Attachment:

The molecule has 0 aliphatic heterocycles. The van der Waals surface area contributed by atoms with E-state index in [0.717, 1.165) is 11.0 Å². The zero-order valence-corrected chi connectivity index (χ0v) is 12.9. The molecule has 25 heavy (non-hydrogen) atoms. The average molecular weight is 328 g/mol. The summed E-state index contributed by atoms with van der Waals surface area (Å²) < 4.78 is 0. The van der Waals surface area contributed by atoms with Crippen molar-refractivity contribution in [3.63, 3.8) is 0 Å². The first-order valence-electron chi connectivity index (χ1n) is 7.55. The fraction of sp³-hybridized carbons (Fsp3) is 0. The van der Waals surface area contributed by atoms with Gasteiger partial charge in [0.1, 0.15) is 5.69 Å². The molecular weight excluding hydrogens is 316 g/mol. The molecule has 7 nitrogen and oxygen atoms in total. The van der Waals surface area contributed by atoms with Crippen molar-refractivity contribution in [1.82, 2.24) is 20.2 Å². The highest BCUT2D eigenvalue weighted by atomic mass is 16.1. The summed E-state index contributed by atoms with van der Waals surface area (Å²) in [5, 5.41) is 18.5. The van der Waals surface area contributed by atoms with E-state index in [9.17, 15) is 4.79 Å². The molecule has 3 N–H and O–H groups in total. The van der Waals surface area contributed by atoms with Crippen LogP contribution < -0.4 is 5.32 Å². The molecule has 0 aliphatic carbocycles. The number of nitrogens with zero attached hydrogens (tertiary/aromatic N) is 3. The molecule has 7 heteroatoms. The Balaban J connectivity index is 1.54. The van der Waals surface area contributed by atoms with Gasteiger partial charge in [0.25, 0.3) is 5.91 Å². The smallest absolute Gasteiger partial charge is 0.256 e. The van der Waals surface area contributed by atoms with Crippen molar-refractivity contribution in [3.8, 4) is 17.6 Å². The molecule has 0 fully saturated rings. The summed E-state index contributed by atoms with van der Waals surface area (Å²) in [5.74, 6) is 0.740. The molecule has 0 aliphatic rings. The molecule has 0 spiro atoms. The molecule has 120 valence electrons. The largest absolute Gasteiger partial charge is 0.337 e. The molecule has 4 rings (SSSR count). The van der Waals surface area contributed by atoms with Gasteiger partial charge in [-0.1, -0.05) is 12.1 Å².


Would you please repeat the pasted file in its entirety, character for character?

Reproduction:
The molecule has 0 aliphatic heterocycles. The van der Waals surface area contributed by atoms with E-state index in [0.717, 1.165) is 11.0 Å². The zero-order valence-corrected chi connectivity index (χ0v) is 12.9. The molecule has 25 heavy (non-hydrogen) atoms. The average molecular weight is 328 g/mol. The summed E-state index contributed by atoms with van der Waals surface area (Å²) < 4.78 is 0. The van der Waals surface area contributed by atoms with Crippen molar-refractivity contribution in [3.63, 3.8) is 0 Å². The first-order valence-electron chi connectivity index (χ1n) is 7.55. The fraction of sp³-hybridized carbons (Fsp3) is 0. The van der Waals surface area contributed by atoms with Gasteiger partial charge in [0.1, 0.15) is 5.69 Å². The molecular weight excluding hydrogens is 316 g/mol. The molecule has 7 nitrogen and oxygen atoms in total. The van der Waals surface area contributed by atoms with Crippen molar-refractivity contribution in [1.82, 2.24) is 20.2 Å². The highest BCUT2D eigenvalue weighted by atomic mass is 16.1. The summed E-state index contributed by atoms with van der Waals surface area (Å²) in [5, 5.41) is 18.5. The van der Waals surface area contributed by atoms with E-state index in [9.17, 15) is 4.79 Å². The molecule has 3 N–H and O–H groups in total. The van der Waals surface area contributed by atoms with Crippen LogP contribution < -0.4 is 5.32 Å². The molecule has 0 aliphatic carbocycles. The number of nitrogens with zero attached hydrogens (tertiary/aromatic N) is 3. The molecule has 7 heteroatoms. The Balaban J connectivity index is 1.54. The van der Waals surface area contributed by atoms with Gasteiger partial charge in [0.25, 0.3) is 5.91 Å². The smallest absolute Gasteiger partial charge is 0.256 e. The van der Waals surface area contributed by atoms with Crippen molar-refractivity contribution in [3.8, 4) is 17.6 Å². The molecule has 0 fully saturated rings. The summed E-state index contributed by atoms with van der Waals surface area (Å²) in [5.74, 6) is 0.740. The molecule has 0 aliphatic rings. The molecule has 0 spiro atoms. The molecule has 120 valence electrons. The largest absolute Gasteiger partial charge is 0.337 e. The molecule has 4 rings (SSSR count). The van der Waals surface area contributed by atoms with Gasteiger partial charge in [-0.1, -0.05) is 12.1 Å².